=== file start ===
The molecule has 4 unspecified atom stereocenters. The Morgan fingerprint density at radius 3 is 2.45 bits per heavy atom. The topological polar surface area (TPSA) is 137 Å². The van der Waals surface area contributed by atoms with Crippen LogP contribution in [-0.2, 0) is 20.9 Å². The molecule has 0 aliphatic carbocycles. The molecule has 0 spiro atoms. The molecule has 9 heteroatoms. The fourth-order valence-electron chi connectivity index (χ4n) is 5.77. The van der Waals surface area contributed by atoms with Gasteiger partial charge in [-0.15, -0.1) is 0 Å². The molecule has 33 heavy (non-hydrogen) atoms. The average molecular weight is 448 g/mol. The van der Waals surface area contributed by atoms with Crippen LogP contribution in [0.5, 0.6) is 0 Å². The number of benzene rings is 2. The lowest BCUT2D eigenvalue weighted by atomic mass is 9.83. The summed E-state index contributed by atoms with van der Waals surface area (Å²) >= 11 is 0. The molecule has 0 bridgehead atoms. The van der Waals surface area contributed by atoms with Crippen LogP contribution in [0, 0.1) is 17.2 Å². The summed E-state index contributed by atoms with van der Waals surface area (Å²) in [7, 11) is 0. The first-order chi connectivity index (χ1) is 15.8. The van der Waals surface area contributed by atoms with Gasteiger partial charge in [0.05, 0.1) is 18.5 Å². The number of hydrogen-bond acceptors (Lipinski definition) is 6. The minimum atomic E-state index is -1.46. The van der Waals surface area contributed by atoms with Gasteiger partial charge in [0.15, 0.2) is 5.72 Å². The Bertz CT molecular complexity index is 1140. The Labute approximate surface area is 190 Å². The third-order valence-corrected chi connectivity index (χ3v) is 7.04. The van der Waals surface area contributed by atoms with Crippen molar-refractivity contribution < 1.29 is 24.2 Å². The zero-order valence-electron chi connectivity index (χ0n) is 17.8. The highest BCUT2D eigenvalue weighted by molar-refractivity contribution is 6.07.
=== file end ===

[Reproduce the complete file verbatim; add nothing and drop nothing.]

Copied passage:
The molecule has 4 unspecified atom stereocenters. The Morgan fingerprint density at radius 3 is 2.45 bits per heavy atom. The topological polar surface area (TPSA) is 137 Å². The van der Waals surface area contributed by atoms with Crippen LogP contribution in [-0.2, 0) is 20.9 Å². The molecule has 0 aliphatic carbocycles. The molecule has 0 spiro atoms. The molecule has 9 heteroatoms. The fourth-order valence-electron chi connectivity index (χ4n) is 5.77. The van der Waals surface area contributed by atoms with Gasteiger partial charge in [-0.15, -0.1) is 0 Å². The molecule has 33 heavy (non-hydrogen) atoms. The average molecular weight is 448 g/mol. The van der Waals surface area contributed by atoms with Crippen LogP contribution in [0.5, 0.6) is 0 Å². The number of benzene rings is 2. The lowest BCUT2D eigenvalue weighted by atomic mass is 9.83. The summed E-state index contributed by atoms with van der Waals surface area (Å²) >= 11 is 0. The molecule has 0 bridgehead atoms. The van der Waals surface area contributed by atoms with Crippen LogP contribution in [0, 0.1) is 17.2 Å². The summed E-state index contributed by atoms with van der Waals surface area (Å²) in [7, 11) is 0. The first-order chi connectivity index (χ1) is 15.8. The van der Waals surface area contributed by atoms with Gasteiger partial charge in [0.05, 0.1) is 18.5 Å². The number of hydrogen-bond acceptors (Lipinski definition) is 6. The minimum atomic E-state index is -1.46. The van der Waals surface area contributed by atoms with Gasteiger partial charge in [0.15, 0.2) is 5.72 Å². The Bertz CT molecular complexity index is 1140. The Labute approximate surface area is 190 Å². The third-order valence-corrected chi connectivity index (χ3v) is 7.04. The van der Waals surface area contributed by atoms with Crippen molar-refractivity contribution < 1.29 is 24.2 Å². The zero-order valence-electron chi connectivity index (χ0n) is 17.8. The highest BCUT2D eigenvalue weighted by molar-refractivity contribution is 6.07.